Bronze tortoise, by Murata Seimin

From Japan
Late 18th - early 19th century AD

From the middle of the Edo period (1600-1868), craftsmen started to make okimono, or ornamental objects, which would be placed in the tokonoma alcove and admired purely for their beauty and the skill of the craftsmanship. This lifelike tortoise is an example, although it may actually have been used as a paper-weight. Seimin (died 1937) was particularly famed for his tortoises. This one is signed by the maker. His other small-scale works included flower vases and other ornaments.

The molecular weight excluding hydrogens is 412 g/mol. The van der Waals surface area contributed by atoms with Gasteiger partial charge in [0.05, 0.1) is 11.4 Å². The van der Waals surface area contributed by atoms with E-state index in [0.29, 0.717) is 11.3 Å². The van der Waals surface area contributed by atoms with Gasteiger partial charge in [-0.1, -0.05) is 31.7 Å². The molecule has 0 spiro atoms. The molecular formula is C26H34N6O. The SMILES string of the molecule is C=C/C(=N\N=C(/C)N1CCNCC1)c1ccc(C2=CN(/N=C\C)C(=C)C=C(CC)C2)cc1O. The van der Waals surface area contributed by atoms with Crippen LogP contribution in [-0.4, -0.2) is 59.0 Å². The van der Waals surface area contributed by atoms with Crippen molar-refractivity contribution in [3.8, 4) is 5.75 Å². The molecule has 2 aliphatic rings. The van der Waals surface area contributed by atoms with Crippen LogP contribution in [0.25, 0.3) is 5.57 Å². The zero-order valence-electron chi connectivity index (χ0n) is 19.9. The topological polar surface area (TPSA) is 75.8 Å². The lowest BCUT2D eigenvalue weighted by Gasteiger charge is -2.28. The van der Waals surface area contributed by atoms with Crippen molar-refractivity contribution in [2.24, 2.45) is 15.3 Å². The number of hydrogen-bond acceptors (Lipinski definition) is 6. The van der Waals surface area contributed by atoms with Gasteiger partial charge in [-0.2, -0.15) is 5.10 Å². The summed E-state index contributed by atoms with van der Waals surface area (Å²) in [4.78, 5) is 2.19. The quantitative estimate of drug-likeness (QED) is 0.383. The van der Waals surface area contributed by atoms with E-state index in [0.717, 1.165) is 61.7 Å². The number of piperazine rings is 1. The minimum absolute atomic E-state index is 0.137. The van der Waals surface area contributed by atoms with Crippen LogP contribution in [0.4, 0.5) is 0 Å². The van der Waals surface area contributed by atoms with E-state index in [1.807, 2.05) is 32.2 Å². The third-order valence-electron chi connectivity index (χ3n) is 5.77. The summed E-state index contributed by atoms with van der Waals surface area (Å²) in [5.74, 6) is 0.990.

However, Seimin is chiefly known for his precise bronze sculpture using the lost-wax method. A cast is first made by modelling the statue in wax over a core. The wax model is then covered in clay which hardens to form a cast; the wax is melted away and molten bronze poured between clay and core and allowed to cool, after which most of the core is removed. Seimin cast the 500 arhats (disciples of the Buddha) at Kenchōji Temple in Kyoto.

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More information


L. Smith, V. Harris and T. Clark, Japanese art: masterpieces in (London, The British Museum Press, 1990)


Length: 14.700 cm

Museum number

Asia JA 1954.4-17.6


Given by E. S. de Beer from the collection of his late aunt, Mrs A.F. Barden


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